Academic journal article The Journal of Educational Research

Relationship of Organizational Climate with Teachers' Job Satisfaction

Academic journal article The Journal of Educational Research

Relationship of Organizational Climate with Teachers' Job Satisfaction

Article excerpt


The educational organizations are main pillar of all learning activities (Getzels & Guba, 1970). The members of the community (administrators, teachers and learners etc.) perform their respective roles in a certain premises called schools. All the organizational members have different tasks to perform for smooth functioning of school organization (Campell, Corbally & Nystrand, 1983). As the employees are important assets of school organization, their personal interaction matters a lot towards the performance in such organizations (Sergiovanni & Starratt, 1988). This collaboration of school fellows forms the working sphere of institutes is finally called climate of the school. On the basis of that climate, every school distinguishes from other education organizations that affect the work of both teachers as well as (Sergiovanni & Starratt, 1988).

School climate is the reflection of norms, values, behavior, beliefs and attitude of head teachers, teachers, and students. A study conducted by Spencer, Pelote, and Seymour (1998) indicated that school climate comprises of working atmosphere, values, norms, and policies that effect the groups as well as i ndividuals' work. The school climate has an impact on learners' intellectual, emotional, social, and corporal development. The institutions are responsible for increasing better working relations among the workers.

In the view point of Stringer (2002), climate is the joint moods of people functioning in an organization on the basis of mutual activities and inspiration. Apparently, the term climate is common with environment and culture. They have differences among them. The organizational culture is the practical aspects of norms, morals and ideas in the operational perspective (Armstrong, 2009). Moreover, organizational environment is concerned with the working aspects of the organization. Rousseau (1990) explains the difference between climate and culture and propagated that climate is the general understanding and belief of workers about organization while culture is about manners, ethics, and expectations of employees on the basis of their dealings.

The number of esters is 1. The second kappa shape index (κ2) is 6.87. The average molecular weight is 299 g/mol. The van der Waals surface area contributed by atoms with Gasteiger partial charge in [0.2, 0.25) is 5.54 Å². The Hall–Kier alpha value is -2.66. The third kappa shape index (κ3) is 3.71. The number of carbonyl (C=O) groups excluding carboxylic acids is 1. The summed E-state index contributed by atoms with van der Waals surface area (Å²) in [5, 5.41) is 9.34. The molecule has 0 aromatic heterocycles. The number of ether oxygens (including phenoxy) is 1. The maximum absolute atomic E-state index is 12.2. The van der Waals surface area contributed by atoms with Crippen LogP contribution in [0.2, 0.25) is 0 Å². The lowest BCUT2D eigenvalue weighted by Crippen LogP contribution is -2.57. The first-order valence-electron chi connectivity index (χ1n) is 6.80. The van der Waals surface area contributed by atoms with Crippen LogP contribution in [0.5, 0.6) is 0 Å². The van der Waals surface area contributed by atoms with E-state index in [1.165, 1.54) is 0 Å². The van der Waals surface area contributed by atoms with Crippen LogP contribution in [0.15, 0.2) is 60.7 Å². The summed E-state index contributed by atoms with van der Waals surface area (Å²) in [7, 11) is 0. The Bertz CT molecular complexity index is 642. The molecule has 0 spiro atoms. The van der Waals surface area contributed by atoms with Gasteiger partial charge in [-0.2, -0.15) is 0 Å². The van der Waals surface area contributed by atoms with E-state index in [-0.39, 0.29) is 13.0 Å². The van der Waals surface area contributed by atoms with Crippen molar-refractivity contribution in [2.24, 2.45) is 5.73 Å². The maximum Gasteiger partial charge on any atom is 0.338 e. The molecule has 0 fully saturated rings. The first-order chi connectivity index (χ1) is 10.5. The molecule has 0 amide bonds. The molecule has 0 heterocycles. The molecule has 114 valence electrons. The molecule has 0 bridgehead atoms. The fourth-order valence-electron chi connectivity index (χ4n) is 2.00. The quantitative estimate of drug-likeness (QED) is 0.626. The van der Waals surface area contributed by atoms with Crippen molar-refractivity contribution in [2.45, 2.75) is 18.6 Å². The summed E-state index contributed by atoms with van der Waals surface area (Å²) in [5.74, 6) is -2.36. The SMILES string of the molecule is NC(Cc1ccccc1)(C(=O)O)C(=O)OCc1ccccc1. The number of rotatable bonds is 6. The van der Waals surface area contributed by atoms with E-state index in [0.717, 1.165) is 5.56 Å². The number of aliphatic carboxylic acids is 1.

The difference between the two terms may be small and capricious. School climate is the utmost indicator of school and academic performance of students (VanHorn, 2003). It is empirically evident across the universe that school climate is the significant indicator for real collaboration amongst the instructors and head teachers (Halpin & Craft 1963). Furthermore, researchers investigated that culture is the unpretentious condition of associations about climate (French & French (1985). It is all about the tasks and performance of organizational members. It plays a vital character in changing and developing of an organization (Tahir, Basit, Haque, Mushtaq, & Anwar, 2010).

School climate has two types, open and close climate. An open climate is concerned with its open characteristics. It utilizes the space and legitimacy of relationship of teachers, heads pupils, and other stack holders (parents) (Black, 2007). The proponents of climate claimed that open climate is helpful and friendly and perform constructive role in improving teachers' devoutness. The teachers in an open climate are assumed to be obliging, tolerant, as well as noble to the profession. They always remain observant and helping to fulfill the students' needs with devotion (Ali & Hale, 2009). The heads and subordinates maintain positive relationships with students as well as parents. They build a team spirit that lead to guarantee of success. The literature revealed that in open school climate, the instructors show loyalty, devotion and pleasure in helping the students. It is admitted fact that open climate prefer the advancement of positive outcomes in students' academic achievement which finally stimulates better physical and mental health as well as job satisfaction among head teachers and teachers (Halphin, 1966). …

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